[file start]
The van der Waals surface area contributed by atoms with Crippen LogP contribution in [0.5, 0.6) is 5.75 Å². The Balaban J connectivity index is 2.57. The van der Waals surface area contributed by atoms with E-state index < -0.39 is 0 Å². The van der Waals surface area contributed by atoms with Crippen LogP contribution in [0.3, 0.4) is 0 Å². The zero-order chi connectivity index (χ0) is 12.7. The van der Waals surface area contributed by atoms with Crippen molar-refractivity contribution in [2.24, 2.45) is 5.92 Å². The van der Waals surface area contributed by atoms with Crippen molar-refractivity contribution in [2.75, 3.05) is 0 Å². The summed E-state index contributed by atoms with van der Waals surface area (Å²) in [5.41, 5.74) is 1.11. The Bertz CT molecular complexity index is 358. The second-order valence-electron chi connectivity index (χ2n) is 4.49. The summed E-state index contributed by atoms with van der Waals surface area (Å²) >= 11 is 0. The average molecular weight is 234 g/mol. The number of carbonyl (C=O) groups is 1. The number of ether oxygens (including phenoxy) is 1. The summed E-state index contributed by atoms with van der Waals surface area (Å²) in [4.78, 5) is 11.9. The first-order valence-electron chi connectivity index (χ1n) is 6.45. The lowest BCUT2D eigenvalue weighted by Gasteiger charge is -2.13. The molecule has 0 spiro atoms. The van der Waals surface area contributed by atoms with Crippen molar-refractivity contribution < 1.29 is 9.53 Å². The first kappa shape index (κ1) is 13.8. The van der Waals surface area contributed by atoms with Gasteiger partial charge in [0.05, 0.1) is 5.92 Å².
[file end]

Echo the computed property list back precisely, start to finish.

The van der Waals surface area contributed by atoms with Crippen LogP contribution in [0.5, 0.6) is 5.75 Å². The Balaban J connectivity index is 2.57. The van der Waals surface area contributed by atoms with E-state index < -0.39 is 0 Å². The van der Waals surface area contributed by atoms with Crippen LogP contribution in [0.3, 0.4) is 0 Å². The zero-order chi connectivity index (χ0) is 12.7. The van der Waals surface area contributed by atoms with Crippen molar-refractivity contribution in [2.24, 2.45) is 5.92 Å². The van der Waals surface area contributed by atoms with Crippen molar-refractivity contribution in [2.75, 3.05) is 0 Å². The summed E-state index contributed by atoms with van der Waals surface area (Å²) in [5.41, 5.74) is 1.11. The Bertz CT molecular complexity index is 358. The second-order valence-electron chi connectivity index (χ2n) is 4.49. The summed E-state index contributed by atoms with van der Waals surface area (Å²) >= 11 is 0. The average molecular weight is 234 g/mol. The number of carbonyl (C=O) groups is 1. The number of ether oxygens (including phenoxy) is 1. The summed E-state index contributed by atoms with van der Waals surface area (Å²) in [4.78, 5) is 11.9. The first-order valence-electron chi connectivity index (χ1n) is 6.45. The lowest BCUT2D eigenvalue weighted by Gasteiger charge is -2.13. The molecule has 0 spiro atoms. The van der Waals surface area contributed by atoms with Crippen molar-refractivity contribution < 1.29 is 9.53 Å². The first kappa shape index (κ1) is 13.8. The van der Waals surface area contributed by atoms with Gasteiger partial charge in [0.05, 0.1) is 5.92 Å².